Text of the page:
It is better to use purchased seeds for planting and purchase them from reliable and trusted suppliers. If you want to use your own seeds, then remember that most of the most popular and widespread marigold varieties we have today are hybrids. When sowing seeds obtained from them, not all plant traits you like will be inherited. Simply put, in these cases, there is usually a splitting of some of the beneficial properties into maternal and paternal. Well, as Mendel, the founder of genetics, said, in some cases, every fourth seedling can show the properties of his grandparents. In other words, you can get something completely different from what grew last year in your flower bed and you really liked it. This applies to both the height of the plants and the shape and color of their flowers. It is believed that marigold seeds retain relatively good germination for about 2 years from the moment they were harvested.
Marigolds planted with seedlings begin to bloom in our garden around June, and the peak of flowering occurs in 2-3 ten days of July. It is advisable to sow seeds first for seedlings in separate containers according to varieties, in grooves no more than 1 cm deep and at a distance of 3-4 cm from each other. Better yet, do it directly into special cassettes with small cells. And the required distance is easier to maintain, and then easier to transplant. The seeds are lightly sprinkled with finely dispersed garden soil, half mixed with sand. Marigold seedlings are planted in open ground quite late, after the threat of frost return has disappeared. Marigolds come from countries with hot climates and absolutely cannot stand even weak freezing temperatures.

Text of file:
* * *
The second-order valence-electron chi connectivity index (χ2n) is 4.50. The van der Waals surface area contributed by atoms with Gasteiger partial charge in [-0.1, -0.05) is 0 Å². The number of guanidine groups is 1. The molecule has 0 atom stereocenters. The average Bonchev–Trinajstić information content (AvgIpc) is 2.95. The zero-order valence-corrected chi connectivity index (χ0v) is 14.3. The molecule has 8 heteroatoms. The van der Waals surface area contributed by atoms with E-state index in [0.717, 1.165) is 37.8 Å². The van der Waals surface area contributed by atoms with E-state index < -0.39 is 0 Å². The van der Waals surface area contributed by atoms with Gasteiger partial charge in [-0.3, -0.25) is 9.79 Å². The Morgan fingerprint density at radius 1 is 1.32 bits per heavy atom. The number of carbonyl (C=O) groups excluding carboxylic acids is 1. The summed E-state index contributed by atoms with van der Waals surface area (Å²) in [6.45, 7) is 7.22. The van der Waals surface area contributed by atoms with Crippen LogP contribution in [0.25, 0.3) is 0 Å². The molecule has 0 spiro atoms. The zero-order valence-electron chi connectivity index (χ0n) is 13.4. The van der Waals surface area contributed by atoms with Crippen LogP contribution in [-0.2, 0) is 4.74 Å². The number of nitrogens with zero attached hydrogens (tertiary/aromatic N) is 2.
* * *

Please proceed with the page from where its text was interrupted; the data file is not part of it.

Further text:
Marigolds are especially undemanding to the composition of the soil, they grow on almost any soil. During the growing season, you should not get carried away with nitrogen fertilizers. Excess nitrogen in the soil can lead to the formation of large amounts of green mass at the expense of flowering.Agricultural technology during the growth and development of seedlings is standard - loosening the soil, removing weeds and thinning or replanting densely planted plants. During flowering, faded inflorescences are regularly removed to give the plants a neat appearance and extend their flowering period. But it should be borne in mind that sometimes from touching the leaves, some people may experience skin irritation.
Marigolds are usually planted in full sun, but they also grow in light or gliding partial shade. They do not tolerate a thick shade, they stretch strongly and bloom poorly. They have almost no pests, but during the prolonged heat in summer, marigolds can be attacked by a spider mite, which they get rid of with the help of insecticides.
During prolonged rains, marigolds can rot flowers and roots. Erect marigolds are especially sensitive to waterlogging.
As already mentioned, marigolds are widely used to control pests of vegetable and flower crops, for example, aphids, nematodes, etc. To do this, flower or vegetable beds are planted with marigolds, or they are sprayed with a decoction of flowers and leaves of these fragrant plants. A decoction of marigolds is also used for the prevention of "black leg" in seedlings of various flower crops, and in the infusion the bulbs of gladioli are disinfected before planting. To do this, the dried flowers and leaves of marigolds are poured with hot water (100 g per 1 liter of water) and insisted for about two days, and then the bulbs are soaked in this infusion before planting overnight.